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Memory traces April 20, 2010: [caption id="attachment_11593" align="alignleft" width="300" caption="Dinh Q. Lê. Untitled from the South China Sea Pishkun series (still 1) 2009, c-print, 50 x 89 inches. Courtesy P•P•O•W. "][/caption] For fun and because I found his post provocative, I thought I’d answer the six sets of questions Thom Donovan provided in “For an [...] by

WILLA website April 15, 2010: WILLA: Women in Letters & Literary Arts recently launched its website. As outlined in its mission statement, “WILLA seeks to explore critical and cultural perceptions of writing by women through meaningful conversation and the exchange of ideas among existing and emerging literary communities.” Apropos Christian Bök’s recent post [...] by

my little AWP April 9, 2010: While various poetry worlds—and Harriet—shift their focus to AWP in Denver this week, there are still plenty of readings and events going on here in New York City. Last night, Dodie Bellamy, Tim Griffin, and Kevin Killian read at White Columns, one of New York’s oldest and most vital nonprofit art spaces. It’s currently overseen by [...] by

poets and the academy April 5, 2010: I’d like to try to split the middle between Linh Dinh's and Ange Mlinko’s posts (here and here) on poets and poetry in the academy. As someone who spent ten continuous years in the university as an undergraduate and graduate student, and has now spent twelve years outside of it as an editor and writer, I feel sympathetic to both sides of the [...] by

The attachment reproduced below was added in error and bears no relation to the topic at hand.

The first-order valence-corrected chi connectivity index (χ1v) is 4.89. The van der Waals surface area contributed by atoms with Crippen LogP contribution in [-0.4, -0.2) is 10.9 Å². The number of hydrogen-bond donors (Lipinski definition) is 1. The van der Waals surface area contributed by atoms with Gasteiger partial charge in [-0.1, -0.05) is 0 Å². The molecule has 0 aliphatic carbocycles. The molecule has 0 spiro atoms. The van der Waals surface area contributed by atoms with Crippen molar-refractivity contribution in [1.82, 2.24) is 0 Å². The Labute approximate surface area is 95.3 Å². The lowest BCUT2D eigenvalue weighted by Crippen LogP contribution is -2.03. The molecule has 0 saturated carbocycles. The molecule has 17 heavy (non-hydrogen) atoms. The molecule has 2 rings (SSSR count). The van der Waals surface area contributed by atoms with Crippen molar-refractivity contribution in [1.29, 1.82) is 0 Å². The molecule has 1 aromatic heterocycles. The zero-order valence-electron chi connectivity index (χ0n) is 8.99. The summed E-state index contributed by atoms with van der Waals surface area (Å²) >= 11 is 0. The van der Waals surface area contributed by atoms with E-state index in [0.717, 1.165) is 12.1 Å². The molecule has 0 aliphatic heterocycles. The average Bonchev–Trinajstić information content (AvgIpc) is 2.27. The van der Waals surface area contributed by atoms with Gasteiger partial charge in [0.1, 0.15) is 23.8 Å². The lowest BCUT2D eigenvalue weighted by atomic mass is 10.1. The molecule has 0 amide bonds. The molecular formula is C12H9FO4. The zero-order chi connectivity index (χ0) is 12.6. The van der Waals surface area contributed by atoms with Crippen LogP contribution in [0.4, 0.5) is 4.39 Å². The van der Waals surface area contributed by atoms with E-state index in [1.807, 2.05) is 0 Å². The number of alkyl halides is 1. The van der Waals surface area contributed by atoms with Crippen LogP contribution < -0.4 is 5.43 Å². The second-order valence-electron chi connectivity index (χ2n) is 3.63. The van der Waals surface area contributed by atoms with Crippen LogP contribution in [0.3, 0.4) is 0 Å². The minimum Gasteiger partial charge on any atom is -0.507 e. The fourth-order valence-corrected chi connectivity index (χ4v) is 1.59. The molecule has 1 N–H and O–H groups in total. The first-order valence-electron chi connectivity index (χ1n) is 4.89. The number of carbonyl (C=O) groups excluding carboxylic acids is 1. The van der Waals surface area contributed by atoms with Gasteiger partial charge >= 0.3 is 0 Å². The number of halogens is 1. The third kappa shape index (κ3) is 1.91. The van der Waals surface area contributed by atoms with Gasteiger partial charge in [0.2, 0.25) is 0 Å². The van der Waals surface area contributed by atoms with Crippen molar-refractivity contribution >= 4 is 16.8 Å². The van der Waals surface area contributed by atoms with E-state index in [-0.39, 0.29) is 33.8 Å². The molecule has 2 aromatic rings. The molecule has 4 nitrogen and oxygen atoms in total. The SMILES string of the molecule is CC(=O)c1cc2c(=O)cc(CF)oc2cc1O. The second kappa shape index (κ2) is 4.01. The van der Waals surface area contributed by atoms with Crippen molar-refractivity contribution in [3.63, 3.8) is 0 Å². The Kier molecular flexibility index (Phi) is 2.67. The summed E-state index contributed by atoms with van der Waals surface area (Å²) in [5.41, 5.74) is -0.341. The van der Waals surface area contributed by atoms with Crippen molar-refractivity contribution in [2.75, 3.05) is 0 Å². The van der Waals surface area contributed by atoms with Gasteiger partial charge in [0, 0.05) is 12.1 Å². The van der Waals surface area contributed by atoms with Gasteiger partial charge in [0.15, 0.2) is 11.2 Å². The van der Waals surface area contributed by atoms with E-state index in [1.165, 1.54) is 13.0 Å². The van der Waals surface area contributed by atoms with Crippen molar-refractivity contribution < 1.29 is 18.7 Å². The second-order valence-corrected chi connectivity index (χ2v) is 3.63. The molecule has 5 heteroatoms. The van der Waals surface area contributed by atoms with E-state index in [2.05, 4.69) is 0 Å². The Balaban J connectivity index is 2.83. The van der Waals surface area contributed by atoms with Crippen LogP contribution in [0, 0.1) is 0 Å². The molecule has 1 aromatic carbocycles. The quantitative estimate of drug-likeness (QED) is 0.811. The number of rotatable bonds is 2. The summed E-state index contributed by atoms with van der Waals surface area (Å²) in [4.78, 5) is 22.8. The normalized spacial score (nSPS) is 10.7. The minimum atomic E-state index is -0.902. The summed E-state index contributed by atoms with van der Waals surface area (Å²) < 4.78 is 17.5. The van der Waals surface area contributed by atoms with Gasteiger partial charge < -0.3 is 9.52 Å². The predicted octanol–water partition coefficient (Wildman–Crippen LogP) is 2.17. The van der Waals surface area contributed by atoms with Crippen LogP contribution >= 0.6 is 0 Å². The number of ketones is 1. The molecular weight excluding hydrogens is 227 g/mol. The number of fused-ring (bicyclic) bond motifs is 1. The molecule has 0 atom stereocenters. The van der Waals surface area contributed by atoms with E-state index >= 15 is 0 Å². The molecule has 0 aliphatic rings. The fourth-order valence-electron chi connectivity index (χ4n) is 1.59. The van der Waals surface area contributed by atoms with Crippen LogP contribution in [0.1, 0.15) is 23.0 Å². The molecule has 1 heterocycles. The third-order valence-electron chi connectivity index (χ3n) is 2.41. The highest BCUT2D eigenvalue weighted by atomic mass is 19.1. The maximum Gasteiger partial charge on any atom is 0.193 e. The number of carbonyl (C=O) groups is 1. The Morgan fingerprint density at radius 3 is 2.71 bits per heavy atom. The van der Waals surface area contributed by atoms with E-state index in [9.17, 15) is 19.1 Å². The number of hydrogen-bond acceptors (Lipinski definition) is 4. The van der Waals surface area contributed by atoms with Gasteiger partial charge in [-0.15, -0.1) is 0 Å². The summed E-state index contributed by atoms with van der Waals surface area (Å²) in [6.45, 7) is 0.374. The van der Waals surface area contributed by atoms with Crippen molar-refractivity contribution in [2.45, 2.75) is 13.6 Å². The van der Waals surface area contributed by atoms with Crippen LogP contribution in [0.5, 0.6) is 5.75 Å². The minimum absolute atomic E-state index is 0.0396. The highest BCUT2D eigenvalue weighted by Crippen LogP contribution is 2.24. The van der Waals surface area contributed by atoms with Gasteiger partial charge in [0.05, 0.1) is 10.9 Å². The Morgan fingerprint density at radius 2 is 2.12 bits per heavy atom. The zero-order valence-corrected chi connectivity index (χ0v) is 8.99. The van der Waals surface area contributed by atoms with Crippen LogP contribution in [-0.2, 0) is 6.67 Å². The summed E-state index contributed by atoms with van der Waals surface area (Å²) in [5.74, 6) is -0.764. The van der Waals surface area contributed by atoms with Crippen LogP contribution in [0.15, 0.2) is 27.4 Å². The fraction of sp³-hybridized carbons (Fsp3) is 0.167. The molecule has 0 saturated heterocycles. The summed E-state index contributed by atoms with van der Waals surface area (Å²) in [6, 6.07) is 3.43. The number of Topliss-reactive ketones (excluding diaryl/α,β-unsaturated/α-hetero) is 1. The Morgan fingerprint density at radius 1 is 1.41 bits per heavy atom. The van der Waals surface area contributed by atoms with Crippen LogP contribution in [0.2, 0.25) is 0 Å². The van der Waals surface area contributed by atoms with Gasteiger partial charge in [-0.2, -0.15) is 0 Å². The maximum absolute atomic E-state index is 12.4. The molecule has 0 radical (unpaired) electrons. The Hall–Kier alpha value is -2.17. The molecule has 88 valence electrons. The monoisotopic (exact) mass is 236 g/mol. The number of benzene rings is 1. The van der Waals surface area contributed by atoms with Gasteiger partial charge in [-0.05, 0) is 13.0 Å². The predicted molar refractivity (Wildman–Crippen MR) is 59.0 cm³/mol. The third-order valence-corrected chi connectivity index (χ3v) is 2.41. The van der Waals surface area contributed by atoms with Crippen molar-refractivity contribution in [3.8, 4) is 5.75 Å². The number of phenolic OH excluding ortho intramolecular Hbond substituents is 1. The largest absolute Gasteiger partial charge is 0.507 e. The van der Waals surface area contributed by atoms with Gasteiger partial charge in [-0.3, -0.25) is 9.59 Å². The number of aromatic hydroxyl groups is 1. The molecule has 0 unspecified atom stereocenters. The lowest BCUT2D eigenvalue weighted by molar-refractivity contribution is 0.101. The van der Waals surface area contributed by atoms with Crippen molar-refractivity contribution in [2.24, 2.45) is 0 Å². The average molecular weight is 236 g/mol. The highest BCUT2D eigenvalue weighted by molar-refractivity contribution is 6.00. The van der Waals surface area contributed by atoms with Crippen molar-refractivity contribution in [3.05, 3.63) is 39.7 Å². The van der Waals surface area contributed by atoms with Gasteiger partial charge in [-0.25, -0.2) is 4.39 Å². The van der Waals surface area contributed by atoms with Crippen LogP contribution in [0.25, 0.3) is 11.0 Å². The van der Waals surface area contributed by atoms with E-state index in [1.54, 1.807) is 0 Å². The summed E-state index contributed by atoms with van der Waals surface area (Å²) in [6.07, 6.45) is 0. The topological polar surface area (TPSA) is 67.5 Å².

Things I’ve learned while blogging for Harriet . . . August 31, 2008: —that blogging is hard work I have a new respect for people who blog every day. I’m a regular reviewer of art and literature for a variety of publications, and during busy periods I sometimes have a deadline a week. Yet even this doesn’t compare to the rigors of having something intelligent and coherent (not that I always succeeded) to post [...] by

Fast poetry August 30, 2008: Mark’s post about the Republican National Convention site being 2.68 miles from his house reminds me—in a non-self-congratulatory way—of the various political protests I’ve attended over the past decade, many of them with poets, some with non-poets, and a few alone. I say “non-self-congratulatory” because what I’ve mostly come away [...] by

Poetry’s violent dream August 28, 2008: Blogging for Harriet this summer has felt a little bit like a slow striptease—never knowing how many personal details to reveal, or which parts to keep covered up. It’s my sense that readers enjoy a little bit of personal information (I definitely do), but too much—for me, at least—and I begin to think, Who cares? . . . or worse, if the [...] by

Interview with Vivek Narayanan (Part II) August 24, 2008: Alan: In “Four Ground-breaking Things In Five Issues of Civil Lines or, Ways to Get Your Head Out of the Postcolonial Sand,” you make equations between particular historical moments in India and its literature. Here in the United States, writers and artists have worked for eight years under the cloud of the Bush administration, and, to a [...] by

Interview with Vivek Narayanan (Part I) August 24, 2008: I first met Vivek Narayanan here in New York City at the Beats in India: A Soul of Asia Symposium hosted by the Asia Society, which I blogged about back in June. I really enjoyed talking with him, and he agreed to being interviewed via email once he returned to India in August. Because it’s a bit long, I’ve divided the interview into two [...] by

“Apolitical poems are also political” August 22, 2008: In mid-August of 2004, I visited the Massachusetts Museum of Contemporary Art (MASS MoCA) in North Adams with poets Kristin Prevallet, Roberto Tejada, Tonya Foster, David Buuck, Richard Deming, Nancy Kuhl, and my then 1 1/2-year-old daughter Sophie (all of whom have gone on to big things, including Sophie). We were there to check out the various [...] by